I am a postdoctoral Scholar at The Gladstone Institute of Virology and Immunology (GIVI) and at University of California San Francisco (UCSF). Broadly, my research interests are on the quantitative examination of cellular control ‘circuits’ using computational methods and synthetic gene circuits.
In my doctoral work, I demonstrated the quantitative principles that govern bacterial communication and cooperation by first setting up the theory (Pai et al. Mol. Sys. Biol, 2009) and then using synthetic gene circuits to experimentally demonstrate them (Pai et al. PNAS, 2012). A parallel doctoral project published recently on the fundamental control system behind bacterial cell division used time-lapse microscopy and microfluidics to demonstrate a surprising finding: cells in a population exhibit transient oscillations in cell size and gene expression with periods that stretch across several (more than ten) generations (Tanouchi*, Pai*, Park* et al. Nature, 2015).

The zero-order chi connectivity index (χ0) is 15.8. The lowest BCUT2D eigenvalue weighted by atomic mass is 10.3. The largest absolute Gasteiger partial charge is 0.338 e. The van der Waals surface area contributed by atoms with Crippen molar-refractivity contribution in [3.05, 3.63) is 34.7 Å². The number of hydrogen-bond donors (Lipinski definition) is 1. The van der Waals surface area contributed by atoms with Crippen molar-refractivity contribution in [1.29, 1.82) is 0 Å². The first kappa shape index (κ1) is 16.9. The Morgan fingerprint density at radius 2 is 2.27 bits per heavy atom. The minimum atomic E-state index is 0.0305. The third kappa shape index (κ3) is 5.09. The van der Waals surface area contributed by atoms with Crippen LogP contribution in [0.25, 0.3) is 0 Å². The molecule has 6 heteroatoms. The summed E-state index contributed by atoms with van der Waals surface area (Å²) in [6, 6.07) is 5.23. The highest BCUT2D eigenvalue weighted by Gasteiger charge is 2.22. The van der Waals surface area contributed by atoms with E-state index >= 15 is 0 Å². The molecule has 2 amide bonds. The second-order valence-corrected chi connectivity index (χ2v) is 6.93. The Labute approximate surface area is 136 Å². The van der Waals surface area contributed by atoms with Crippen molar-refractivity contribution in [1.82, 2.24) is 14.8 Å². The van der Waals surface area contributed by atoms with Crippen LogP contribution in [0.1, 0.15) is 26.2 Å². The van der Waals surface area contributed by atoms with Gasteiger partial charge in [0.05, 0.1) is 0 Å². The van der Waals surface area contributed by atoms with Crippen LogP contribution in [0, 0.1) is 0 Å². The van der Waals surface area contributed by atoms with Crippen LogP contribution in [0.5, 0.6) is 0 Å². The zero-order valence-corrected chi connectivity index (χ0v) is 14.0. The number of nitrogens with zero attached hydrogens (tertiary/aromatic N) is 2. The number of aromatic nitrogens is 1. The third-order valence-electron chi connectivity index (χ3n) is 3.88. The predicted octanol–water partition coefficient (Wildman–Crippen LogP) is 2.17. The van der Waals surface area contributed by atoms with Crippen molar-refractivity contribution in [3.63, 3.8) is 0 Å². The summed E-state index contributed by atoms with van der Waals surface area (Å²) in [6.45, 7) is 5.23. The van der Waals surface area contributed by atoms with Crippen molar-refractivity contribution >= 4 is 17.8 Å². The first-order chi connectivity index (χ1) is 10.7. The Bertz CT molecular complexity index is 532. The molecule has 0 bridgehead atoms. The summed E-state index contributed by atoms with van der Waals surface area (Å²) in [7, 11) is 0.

In line with this work with bacteria, my postdoctoral work has been on the control system behind fate-determination in HIV. In recently published work (Razooky*, Pai*, et al., Cell, 2015) we used computational modeling and synthetic viral circuits to examine the interplay of stochastic fluctuations and positive feedback at the HIV (long terminal repeat) LTR promoter.